Original Link: http://www.huffingtonpost.com/2010/01/22/joseph-stiglitz-testimony_n_433119.html
By Grace Kiser
In his testimony about compensation in the financial industry this morning, Columbia University economist Joseph Stiglitz told the House Financial Services Committee that banks have "consistently failed to fulfill their societal role" and criticized Wall Street pay.
It was precisely the industry's compensation schemes, Stiglitz said, that encouraged the reckless risk-taking that nearly "brought us to the brink of disaster."
The social benefits created by the sector are unclear, Stiglitz said, yet it is society that "repeatedly" bears the responsibility for Wall Street's failures. "Financial markets are a means to an end, not an end in themselves":
Market economies work to produce growth and efficiency, but only when private rewards and social returns are aligned. Unfortunately, in the financial sector, both individual and institutional incentives were misaligned.
Incentive pay in the financial industry, Stiglitz says, rewards short-term gains, but protects managers from the pain of longer-term negative profits, since the consequences of excessive leverage often become apparent only over extended time periods. Moreover, incentive compensation spurs predatory behavior, hinders innovation, results in the deterioration of product quality and encourages deceptive accounting procedures:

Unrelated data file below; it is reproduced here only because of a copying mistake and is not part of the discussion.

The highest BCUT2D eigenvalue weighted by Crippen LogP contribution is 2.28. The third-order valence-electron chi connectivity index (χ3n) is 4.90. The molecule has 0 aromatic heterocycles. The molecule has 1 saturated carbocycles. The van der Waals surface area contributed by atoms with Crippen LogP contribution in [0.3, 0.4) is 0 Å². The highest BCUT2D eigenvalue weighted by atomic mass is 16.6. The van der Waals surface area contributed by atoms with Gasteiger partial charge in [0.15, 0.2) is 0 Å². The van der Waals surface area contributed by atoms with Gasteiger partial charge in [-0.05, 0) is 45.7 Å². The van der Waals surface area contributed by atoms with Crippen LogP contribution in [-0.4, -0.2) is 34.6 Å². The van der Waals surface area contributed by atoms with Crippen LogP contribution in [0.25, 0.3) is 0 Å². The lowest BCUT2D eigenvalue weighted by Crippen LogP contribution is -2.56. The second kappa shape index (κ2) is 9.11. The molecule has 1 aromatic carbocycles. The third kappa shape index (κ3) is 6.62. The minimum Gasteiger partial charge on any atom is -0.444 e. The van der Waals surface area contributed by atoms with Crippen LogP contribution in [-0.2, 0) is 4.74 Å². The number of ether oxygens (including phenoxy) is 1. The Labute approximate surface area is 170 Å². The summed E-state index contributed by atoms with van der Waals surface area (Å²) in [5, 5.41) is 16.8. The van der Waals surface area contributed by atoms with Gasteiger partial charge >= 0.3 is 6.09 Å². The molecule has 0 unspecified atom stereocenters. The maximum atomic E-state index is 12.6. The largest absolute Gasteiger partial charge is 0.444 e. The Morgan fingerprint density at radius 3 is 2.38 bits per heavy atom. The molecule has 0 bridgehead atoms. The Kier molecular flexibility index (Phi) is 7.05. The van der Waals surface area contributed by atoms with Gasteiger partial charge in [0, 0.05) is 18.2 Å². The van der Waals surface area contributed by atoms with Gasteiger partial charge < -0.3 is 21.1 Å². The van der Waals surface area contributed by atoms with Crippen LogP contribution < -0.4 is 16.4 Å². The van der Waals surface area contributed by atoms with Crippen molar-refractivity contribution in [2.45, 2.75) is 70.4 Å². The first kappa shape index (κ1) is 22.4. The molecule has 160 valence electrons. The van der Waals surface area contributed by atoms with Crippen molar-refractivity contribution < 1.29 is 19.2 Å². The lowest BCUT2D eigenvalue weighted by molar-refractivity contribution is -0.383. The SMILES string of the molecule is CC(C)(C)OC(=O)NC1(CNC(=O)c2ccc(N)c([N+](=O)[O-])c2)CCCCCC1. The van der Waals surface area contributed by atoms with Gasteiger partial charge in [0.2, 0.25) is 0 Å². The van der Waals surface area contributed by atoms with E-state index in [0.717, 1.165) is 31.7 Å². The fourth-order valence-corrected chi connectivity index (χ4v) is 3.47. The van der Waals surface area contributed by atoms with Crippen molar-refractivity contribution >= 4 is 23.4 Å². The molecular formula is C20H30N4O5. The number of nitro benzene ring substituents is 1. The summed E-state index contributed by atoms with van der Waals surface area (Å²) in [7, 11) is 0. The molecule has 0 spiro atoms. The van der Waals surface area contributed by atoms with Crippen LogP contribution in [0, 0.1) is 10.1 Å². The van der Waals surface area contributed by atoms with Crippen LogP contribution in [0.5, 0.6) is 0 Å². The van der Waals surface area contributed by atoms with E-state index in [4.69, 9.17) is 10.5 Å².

There is an ongoing dispute: was it poor models (which predicted that events such as those that occurred in 2007‐2008 would occur less often than once in the lifetime of the universe), poor risk management, or the off‐balance‐sheet shenanigans that nearly brought down our banking system and with it the global economy? None of these possibilities puts a positive light on our bankers. But incentives played a key role in each of these interpretations. They had an incentive to engage in excessive risk taking, they had an incentive to engage in deceptive accounting, and they had an incentive to use--and seemingly believe--models that allowed them to undertake excessive risk. They had an incentive not to enquire too deeply into the assumptions used in those models. And they had an incentive not to think too deeply about how their incentive structures distorted, and continue to distort, behavior.